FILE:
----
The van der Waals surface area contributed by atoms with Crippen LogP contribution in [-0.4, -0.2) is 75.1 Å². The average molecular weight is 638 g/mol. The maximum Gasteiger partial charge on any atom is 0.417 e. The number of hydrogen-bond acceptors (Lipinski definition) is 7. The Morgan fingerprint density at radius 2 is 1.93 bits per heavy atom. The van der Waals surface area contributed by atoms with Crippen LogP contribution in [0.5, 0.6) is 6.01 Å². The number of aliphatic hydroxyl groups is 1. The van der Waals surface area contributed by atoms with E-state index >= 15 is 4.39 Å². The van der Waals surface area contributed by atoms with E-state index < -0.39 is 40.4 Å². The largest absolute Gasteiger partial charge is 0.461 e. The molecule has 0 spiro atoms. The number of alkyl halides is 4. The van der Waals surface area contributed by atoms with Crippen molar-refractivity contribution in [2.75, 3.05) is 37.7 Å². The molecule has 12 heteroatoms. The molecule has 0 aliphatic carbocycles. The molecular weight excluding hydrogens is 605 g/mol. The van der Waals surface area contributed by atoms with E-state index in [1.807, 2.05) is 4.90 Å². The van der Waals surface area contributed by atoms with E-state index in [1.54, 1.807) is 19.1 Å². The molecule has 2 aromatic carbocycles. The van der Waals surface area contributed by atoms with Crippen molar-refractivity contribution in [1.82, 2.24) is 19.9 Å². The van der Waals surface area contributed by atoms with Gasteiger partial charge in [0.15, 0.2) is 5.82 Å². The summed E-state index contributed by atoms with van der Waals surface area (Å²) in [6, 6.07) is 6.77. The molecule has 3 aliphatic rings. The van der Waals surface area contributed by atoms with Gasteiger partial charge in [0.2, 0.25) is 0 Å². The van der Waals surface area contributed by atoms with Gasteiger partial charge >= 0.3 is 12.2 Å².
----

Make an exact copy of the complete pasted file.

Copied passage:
The van der Waals surface area contributed by atoms with Crippen LogP contribution in [-0.4, -0.2) is 75.1 Å². The average molecular weight is 638 g/mol. The maximum Gasteiger partial charge on any atom is 0.417 e. The number of hydrogen-bond acceptors (Lipinski definition) is 7. The Morgan fingerprint density at radius 2 is 1.93 bits per heavy atom. The van der Waals surface area contributed by atoms with Crippen LogP contribution in [0.5, 0.6) is 6.01 Å². The number of aliphatic hydroxyl groups is 1. The van der Waals surface area contributed by atoms with E-state index >= 15 is 4.39 Å². The van der Waals surface area contributed by atoms with E-state index < -0.39 is 40.4 Å². The largest absolute Gasteiger partial charge is 0.461 e. The molecule has 0 spiro atoms. The number of alkyl halides is 4. The van der Waals surface area contributed by atoms with Crippen molar-refractivity contribution in [2.75, 3.05) is 37.7 Å². The molecule has 12 heteroatoms. The molecule has 0 aliphatic carbocycles. The molecular weight excluding hydrogens is 605 g/mol. The van der Waals surface area contributed by atoms with E-state index in [1.807, 2.05) is 4.90 Å². The van der Waals surface area contributed by atoms with E-state index in [1.54, 1.807) is 19.1 Å². The molecule has 2 aromatic carbocycles. The van der Waals surface area contributed by atoms with Crippen molar-refractivity contribution in [1.82, 2.24) is 19.9 Å². The van der Waals surface area contributed by atoms with Gasteiger partial charge in [0.15, 0.2) is 5.82 Å². The summed E-state index contributed by atoms with van der Waals surface area (Å²) in [6, 6.07) is 6.77. The molecule has 3 aliphatic rings. The van der Waals surface area contributed by atoms with Gasteiger partial charge in [0.2, 0.25) is 0 Å². The van der Waals surface area contributed by atoms with Gasteiger partial charge >= 0.3 is 12.2 Å².